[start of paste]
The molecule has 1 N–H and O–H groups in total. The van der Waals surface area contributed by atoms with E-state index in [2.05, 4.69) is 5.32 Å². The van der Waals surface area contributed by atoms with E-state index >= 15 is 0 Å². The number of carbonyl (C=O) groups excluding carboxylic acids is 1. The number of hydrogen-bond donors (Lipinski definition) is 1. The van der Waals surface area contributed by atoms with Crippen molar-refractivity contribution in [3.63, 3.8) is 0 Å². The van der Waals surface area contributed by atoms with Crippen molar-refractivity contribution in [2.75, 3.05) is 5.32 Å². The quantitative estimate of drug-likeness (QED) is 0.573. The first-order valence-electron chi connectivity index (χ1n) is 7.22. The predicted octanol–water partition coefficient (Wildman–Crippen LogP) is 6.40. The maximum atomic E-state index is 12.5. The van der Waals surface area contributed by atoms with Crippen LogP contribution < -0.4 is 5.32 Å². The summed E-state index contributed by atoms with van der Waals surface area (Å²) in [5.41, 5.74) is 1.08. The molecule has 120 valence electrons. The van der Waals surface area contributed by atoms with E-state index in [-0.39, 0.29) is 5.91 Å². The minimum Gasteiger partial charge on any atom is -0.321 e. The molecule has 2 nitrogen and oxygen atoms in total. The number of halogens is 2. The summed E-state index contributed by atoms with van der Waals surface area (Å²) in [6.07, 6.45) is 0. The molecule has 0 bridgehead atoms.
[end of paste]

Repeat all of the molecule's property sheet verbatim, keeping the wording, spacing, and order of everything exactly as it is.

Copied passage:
The molecule has 1 N–H and O–H groups in total. The van der Waals surface area contributed by atoms with E-state index in [2.05, 4.69) is 5.32 Å². The van der Waals surface area contributed by atoms with E-state index >= 15 is 0 Å². The number of carbonyl (C=O) groups excluding carboxylic acids is 1. The number of hydrogen-bond donors (Lipinski definition) is 1. The van der Waals surface area contributed by atoms with Crippen molar-refractivity contribution in [3.63, 3.8) is 0 Å². The van der Waals surface area contributed by atoms with Crippen molar-refractivity contribution in [2.75, 3.05) is 5.32 Å². The quantitative estimate of drug-likeness (QED) is 0.573. The first-order valence-electron chi connectivity index (χ1n) is 7.22. The predicted octanol–water partition coefficient (Wildman–Crippen LogP) is 6.40. The maximum atomic E-state index is 12.5. The van der Waals surface area contributed by atoms with Crippen LogP contribution < -0.4 is 5.32 Å². The summed E-state index contributed by atoms with van der Waals surface area (Å²) in [5.41, 5.74) is 1.08. The molecule has 120 valence electrons. The van der Waals surface area contributed by atoms with E-state index in [-0.39, 0.29) is 5.91 Å². The minimum Gasteiger partial charge on any atom is -0.321 e. The molecule has 2 nitrogen and oxygen atoms in total. The number of halogens is 2. The summed E-state index contributed by atoms with van der Waals surface area (Å²) in [6.07, 6.45) is 0. The molecule has 0 bridgehead atoms.